The physical and chemical performance of artificial reef blocks made using quarry by-products

Tom Wilding, Martin Sayer

Research output: Contribution to journalArticlepeer-review

18 Citations (Scopus)


The cost of construction materials is a major factor determining the economic viability of artificial reefs. The use of by-products is one method of reducing costs, but often, to comply with licensing conditions, chemical and physical stability have to be demonstrated before such materials may be employed. Granite quarrying produces a range of low-value by-products, including an aqueous granite powder suspension. When mixed with other by-products and consolidated using 5% (w/w) cement and 5% (w/w) coal fly-ash, this substance was used to produce concrete blocks with a compressive strength of approximately 14 N mm(-2) after a standard 90-day curing period. The blocks exceeded the strength requirement of commercial building blocks (British Standard 6073) by five times, were cheaper to produce compared with standard construction-grade blocks, and permitted a range of design options to be considered through the inclusion of voids. The chemical stability of the proposed concrete and base granite material was tested, under conditions designed to maximize metal flux, and showed significant but very low leaching of iron, strontium, barium, rubidium, manganese, and uranium. Metal leaching was not necessarily in proportion to the metal concentration in the base material. Quarry by-products can be used in the manufacture of blocks that are physically robust and environmentally safe with a concomitant reduction in production costs. (C) 2002 International Council for the Exploration of the Sea. Published by Elsevier Science Ltd. All rights reserved.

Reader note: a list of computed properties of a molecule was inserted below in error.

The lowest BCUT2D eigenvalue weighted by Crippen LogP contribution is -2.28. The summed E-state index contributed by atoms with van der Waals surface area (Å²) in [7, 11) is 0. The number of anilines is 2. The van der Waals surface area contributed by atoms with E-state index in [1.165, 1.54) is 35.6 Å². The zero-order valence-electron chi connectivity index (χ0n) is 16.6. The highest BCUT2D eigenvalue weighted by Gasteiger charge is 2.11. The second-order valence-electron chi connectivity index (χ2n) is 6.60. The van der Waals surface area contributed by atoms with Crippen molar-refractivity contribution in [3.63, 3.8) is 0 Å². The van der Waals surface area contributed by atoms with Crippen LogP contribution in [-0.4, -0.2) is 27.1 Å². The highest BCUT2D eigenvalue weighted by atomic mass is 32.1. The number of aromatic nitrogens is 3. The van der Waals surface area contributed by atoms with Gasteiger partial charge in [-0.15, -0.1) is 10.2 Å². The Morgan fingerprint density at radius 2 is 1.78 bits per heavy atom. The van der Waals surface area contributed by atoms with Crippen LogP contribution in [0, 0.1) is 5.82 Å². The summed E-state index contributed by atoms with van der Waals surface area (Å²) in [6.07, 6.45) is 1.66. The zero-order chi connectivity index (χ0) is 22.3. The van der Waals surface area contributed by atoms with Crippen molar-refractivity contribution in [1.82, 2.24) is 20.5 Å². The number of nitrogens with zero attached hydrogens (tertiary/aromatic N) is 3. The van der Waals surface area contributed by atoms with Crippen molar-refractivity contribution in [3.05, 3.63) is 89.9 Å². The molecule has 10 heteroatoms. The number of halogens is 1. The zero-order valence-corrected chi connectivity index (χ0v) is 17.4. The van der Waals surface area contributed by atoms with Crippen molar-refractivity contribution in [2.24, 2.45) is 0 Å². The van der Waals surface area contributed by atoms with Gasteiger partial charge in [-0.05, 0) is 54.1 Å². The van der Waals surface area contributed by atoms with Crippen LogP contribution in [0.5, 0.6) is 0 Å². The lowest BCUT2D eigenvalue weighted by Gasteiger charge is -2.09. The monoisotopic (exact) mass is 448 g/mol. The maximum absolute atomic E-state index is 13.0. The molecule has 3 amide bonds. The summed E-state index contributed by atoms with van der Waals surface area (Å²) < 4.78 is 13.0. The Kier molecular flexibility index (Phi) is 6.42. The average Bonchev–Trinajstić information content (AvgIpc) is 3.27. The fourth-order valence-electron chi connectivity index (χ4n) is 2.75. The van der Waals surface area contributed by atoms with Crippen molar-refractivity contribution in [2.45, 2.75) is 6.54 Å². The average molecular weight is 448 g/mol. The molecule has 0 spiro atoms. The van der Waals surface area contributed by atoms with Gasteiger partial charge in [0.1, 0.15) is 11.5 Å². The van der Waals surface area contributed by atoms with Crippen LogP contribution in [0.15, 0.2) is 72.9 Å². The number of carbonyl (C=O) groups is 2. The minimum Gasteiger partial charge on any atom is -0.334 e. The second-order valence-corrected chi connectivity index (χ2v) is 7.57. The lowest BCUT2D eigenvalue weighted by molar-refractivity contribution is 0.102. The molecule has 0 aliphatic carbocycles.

Original languageEnglish
Pages (from-to)S250-S257
Issue number59 Supplement
Publication statusPublished - 2002


  • Marine & Freshwater Biology
  • Fisheries
  • Oceanography


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